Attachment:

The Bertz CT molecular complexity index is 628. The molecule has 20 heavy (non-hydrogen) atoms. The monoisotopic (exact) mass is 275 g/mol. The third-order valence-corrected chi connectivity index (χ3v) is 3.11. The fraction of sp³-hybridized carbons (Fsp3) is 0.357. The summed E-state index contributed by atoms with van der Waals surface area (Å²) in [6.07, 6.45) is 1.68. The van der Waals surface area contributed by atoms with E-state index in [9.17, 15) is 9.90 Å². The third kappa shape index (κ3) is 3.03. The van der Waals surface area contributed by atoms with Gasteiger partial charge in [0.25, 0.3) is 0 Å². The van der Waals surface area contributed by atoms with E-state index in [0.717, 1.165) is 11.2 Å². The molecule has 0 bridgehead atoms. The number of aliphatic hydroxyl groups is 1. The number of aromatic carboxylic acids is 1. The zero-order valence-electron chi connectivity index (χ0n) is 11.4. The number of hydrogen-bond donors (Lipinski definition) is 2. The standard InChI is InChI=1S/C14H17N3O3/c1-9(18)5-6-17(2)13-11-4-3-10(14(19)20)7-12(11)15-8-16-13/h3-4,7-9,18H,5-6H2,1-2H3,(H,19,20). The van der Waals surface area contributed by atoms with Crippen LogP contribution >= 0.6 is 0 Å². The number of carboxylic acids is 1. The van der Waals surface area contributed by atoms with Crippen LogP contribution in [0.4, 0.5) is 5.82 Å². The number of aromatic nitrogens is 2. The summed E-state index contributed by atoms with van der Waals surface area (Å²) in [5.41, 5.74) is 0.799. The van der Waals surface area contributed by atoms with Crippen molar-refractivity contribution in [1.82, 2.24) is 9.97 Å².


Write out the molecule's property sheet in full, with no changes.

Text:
The Bertz CT molecular complexity index is 628. The molecule has 20 heavy (non-hydrogen) atoms. The monoisotopic (exact) mass is 275 g/mol. The third-order valence-corrected chi connectivity index (χ3v) is 3.11. The fraction of sp³-hybridized carbons (Fsp3) is 0.357. The summed E-state index contributed by atoms with van der Waals surface area (Å²) in [6.07, 6.45) is 1.68. The van der Waals surface area contributed by atoms with E-state index in [9.17, 15) is 9.90 Å². The third kappa shape index (κ3) is 3.03. The van der Waals surface area contributed by atoms with Gasteiger partial charge in [0.25, 0.3) is 0 Å². The van der Waals surface area contributed by atoms with E-state index in [0.717, 1.165) is 11.2 Å². The molecule has 0 bridgehead atoms. The number of aliphatic hydroxyl groups is 1. The number of aromatic carboxylic acids is 1. The zero-order valence-electron chi connectivity index (χ0n) is 11.4. The number of hydrogen-bond donors (Lipinski definition) is 2. The standard InChI is InChI=1S/C14H17N3O3/c1-9(18)5-6-17(2)13-11-4-3-10(14(19)20)7-12(11)15-8-16-13/h3-4,7-9,18H,5-6H2,1-2H3,(H,19,20). The van der Waals surface area contributed by atoms with Crippen LogP contribution >= 0.6 is 0 Å². The number of carboxylic acids is 1. The van der Waals surface area contributed by atoms with Crippen LogP contribution in [0.4, 0.5) is 5.82 Å². The number of aromatic nitrogens is 2. The summed E-state index contributed by atoms with van der Waals surface area (Å²) in [5.41, 5.74) is 0.799. The van der Waals surface area contributed by atoms with Crippen molar-refractivity contribution in [1.82, 2.24) is 9.97 Å².